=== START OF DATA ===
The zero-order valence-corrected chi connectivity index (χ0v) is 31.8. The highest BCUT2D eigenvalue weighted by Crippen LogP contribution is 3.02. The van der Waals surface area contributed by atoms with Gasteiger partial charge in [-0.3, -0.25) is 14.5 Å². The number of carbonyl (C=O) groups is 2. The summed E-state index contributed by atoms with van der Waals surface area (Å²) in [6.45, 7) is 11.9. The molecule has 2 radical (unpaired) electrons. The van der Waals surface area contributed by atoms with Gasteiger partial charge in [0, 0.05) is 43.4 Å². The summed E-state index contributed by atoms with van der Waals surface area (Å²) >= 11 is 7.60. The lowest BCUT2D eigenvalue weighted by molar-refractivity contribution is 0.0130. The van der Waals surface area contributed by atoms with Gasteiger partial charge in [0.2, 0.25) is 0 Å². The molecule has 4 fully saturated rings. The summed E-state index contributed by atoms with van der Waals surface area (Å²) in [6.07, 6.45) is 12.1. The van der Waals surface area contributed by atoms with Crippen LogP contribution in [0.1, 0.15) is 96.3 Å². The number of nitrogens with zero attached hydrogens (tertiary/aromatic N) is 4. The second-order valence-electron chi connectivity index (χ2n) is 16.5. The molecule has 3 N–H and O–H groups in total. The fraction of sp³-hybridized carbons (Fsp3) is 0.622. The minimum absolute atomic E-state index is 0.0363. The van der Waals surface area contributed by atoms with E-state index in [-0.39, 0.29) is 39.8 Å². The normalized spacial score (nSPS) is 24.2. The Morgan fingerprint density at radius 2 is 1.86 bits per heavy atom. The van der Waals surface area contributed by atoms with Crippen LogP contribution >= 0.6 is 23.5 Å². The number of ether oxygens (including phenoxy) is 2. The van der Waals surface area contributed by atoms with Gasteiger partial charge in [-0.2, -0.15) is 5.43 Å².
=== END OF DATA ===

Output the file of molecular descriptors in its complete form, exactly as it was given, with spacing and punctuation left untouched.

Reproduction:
The zero-order valence-corrected chi connectivity index (χ0v) is 31.8. The highest BCUT2D eigenvalue weighted by Crippen LogP contribution is 3.02. The van der Waals surface area contributed by atoms with Gasteiger partial charge in [-0.3, -0.25) is 14.5 Å². The number of carbonyl (C=O) groups is 2. The summed E-state index contributed by atoms with van der Waals surface area (Å²) in [6.45, 7) is 11.9. The molecule has 2 radical (unpaired) electrons. The van der Waals surface area contributed by atoms with Gasteiger partial charge in [0, 0.05) is 43.4 Å². The summed E-state index contributed by atoms with van der Waals surface area (Å²) >= 11 is 7.60. The lowest BCUT2D eigenvalue weighted by molar-refractivity contribution is 0.0130. The van der Waals surface area contributed by atoms with Gasteiger partial charge in [0.2, 0.25) is 0 Å². The molecule has 4 fully saturated rings. The summed E-state index contributed by atoms with van der Waals surface area (Å²) in [6.07, 6.45) is 12.1. The van der Waals surface area contributed by atoms with Crippen LogP contribution in [0.1, 0.15) is 96.3 Å². The number of nitrogens with zero attached hydrogens (tertiary/aromatic N) is 4. The second-order valence-electron chi connectivity index (χ2n) is 16.5. The molecule has 3 N–H and O–H groups in total. The fraction of sp³-hybridized carbons (Fsp3) is 0.622. The minimum absolute atomic E-state index is 0.0363. The van der Waals surface area contributed by atoms with E-state index in [-0.39, 0.29) is 39.8 Å². The normalized spacial score (nSPS) is 24.2. The Morgan fingerprint density at radius 2 is 1.86 bits per heavy atom. The van der Waals surface area contributed by atoms with Crippen LogP contribution >= 0.6 is 23.5 Å². The number of ether oxygens (including phenoxy) is 2. The van der Waals surface area contributed by atoms with Gasteiger partial charge in [-0.2, -0.15) is 5.43 Å².